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  NEW TYPE OF WOOD CEILING TAKES OFF AT LAX AIRPORT

Construction of the new 35,000-square-foot Admirals Club and Flagship Lounge was one of the final phases of a four year long renovation of American Airlines’ Terminal 4 at Los Angeles International Airport (LAX). Completed in late 2003 at a cost of $16 million, the Admirals Club is a premium service facility where First Class travelers and Club members can relax or conduct business between connections. Project architects Rivers & Christian, Los Angeles, had used vaulted metal ceilings from Ceilings Plus throughout the Terminal’s ticketing lobby and concourses, and wanted to continue the curved ceiling motif in the Club, but wanted a warmer material to create a more relaxed and comfortable atmosphere. According to Partner-in-Charge, Steven R. Rivers, AIA, the solution was to use curved Arboreal™ panels. Rivers explains, “The Arboreal ceiling is a major design element in the space. It’s a metal panel system that’s finished with real wood. And it’s perforated so it has acoustical quality to it.”

The Club was one of the first projects to use Arboreal™, a new wood panel technology developed by Ceilings Plus, a Los Angeles-based manufacturer of specialty interior finish systems. By laminating real wood veneers to an aluminum core, Arboreal enabled the designer to use wood in ways that are not practical with conventional wood panels.

Rivers, for example, explains that acoustics were a primary concern for the new facility. Since the Arboreal panels are fabricated on high-speed numerically controlled equipment, they are easier to perforate than traditional wood products and can provide better noise reduction coefficients (NRC) than ordinary wood panels. The CAD/CAM fabrication also makes it easier to curve Arboreal panels. Rivers states, “With regular wood, it would be very costly and time consuming to bend panels; you’d have to laminate them in some kind of a jig to make an arc. Of course, with metal core panels, you can make all kinds of shapes.” He says his firm “also looked at using an acoustical fabric panel system, but the Ceilings Plus price was better by the time we got through with it.”

The Admirals Club at Los Angeles Airport was one of the first projects to use Arboreal™, a new wood panel technology developed by Ceilings Plus, a Los Angeles- based manufacturer of specialty interior finish systems.In addition to cost considerations, acoustical fabric systems would have posed another concern. Rivers explains, “In an airport environment there is an awful lot of soot from jet fumes and over time you build up a lot of dirt. Fabric would be difficult to keep clean. But you can clean Arboreal pretty rigorously and not destroy the finish because it’s real wood with a tough urethane coating.”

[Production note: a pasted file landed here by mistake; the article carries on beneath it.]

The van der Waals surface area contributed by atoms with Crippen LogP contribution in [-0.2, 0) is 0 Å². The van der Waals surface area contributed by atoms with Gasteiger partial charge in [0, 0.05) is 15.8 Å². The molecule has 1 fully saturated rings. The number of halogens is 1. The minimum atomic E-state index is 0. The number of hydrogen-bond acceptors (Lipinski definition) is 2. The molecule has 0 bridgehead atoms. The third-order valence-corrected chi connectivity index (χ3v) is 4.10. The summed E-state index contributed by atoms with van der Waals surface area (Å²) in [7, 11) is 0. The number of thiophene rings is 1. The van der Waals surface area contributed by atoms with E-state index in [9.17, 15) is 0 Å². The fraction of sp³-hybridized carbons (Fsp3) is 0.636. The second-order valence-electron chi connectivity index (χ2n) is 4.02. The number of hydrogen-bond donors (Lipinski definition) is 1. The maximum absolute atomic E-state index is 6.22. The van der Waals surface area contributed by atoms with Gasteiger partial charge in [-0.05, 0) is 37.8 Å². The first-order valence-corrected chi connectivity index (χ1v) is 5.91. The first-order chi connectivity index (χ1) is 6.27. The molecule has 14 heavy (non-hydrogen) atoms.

The aluminum core panels were also much lighter than traditional wood core panels. Rivers says, “Because we built the new facility on top of an existing building, we had to be very conscious about how much weight we added to the structure. So from that standpoint, the Arboreal panels helped with the structural design.”

Ceiling installer Vince Paparella, Superintendent with Performance Contracting, Inc., Anaheim, Calif., says that ease of installation was also a factor in selecting Arboreal. He remembers, “By the time the space was ready for the panels, the job was starting to get late, so we were under the gun. Regular wood panels are tough to work with; they are like making cabinets. But with the Ceilings Plus system, it’s not even the same ballgame; they just spring into the T-bar support system. It doesn’t get much easier than that.”

Christine Peters, American Airlines Premium Services Manager for the Admirals Club, is proud of her new space. She says the size of the Club, together with its vaulted ceilings and wide expanses of window, is “breathtaking!” She comments, “Spaces that are so very open can have a cold feeling. But this Club is warm and welcoming. People coming into the Club stand and look at it in awe. They admire everything from the windows to the furniture – all of the finishes.” Then, she continues, the ceiling “attracts a lot of attention from our customers. We get people who are walking and they look up, stop and say, ‘that ceiling is great! Is it real wood?” Her answer, thanks to Arboreal, is “Yes.”



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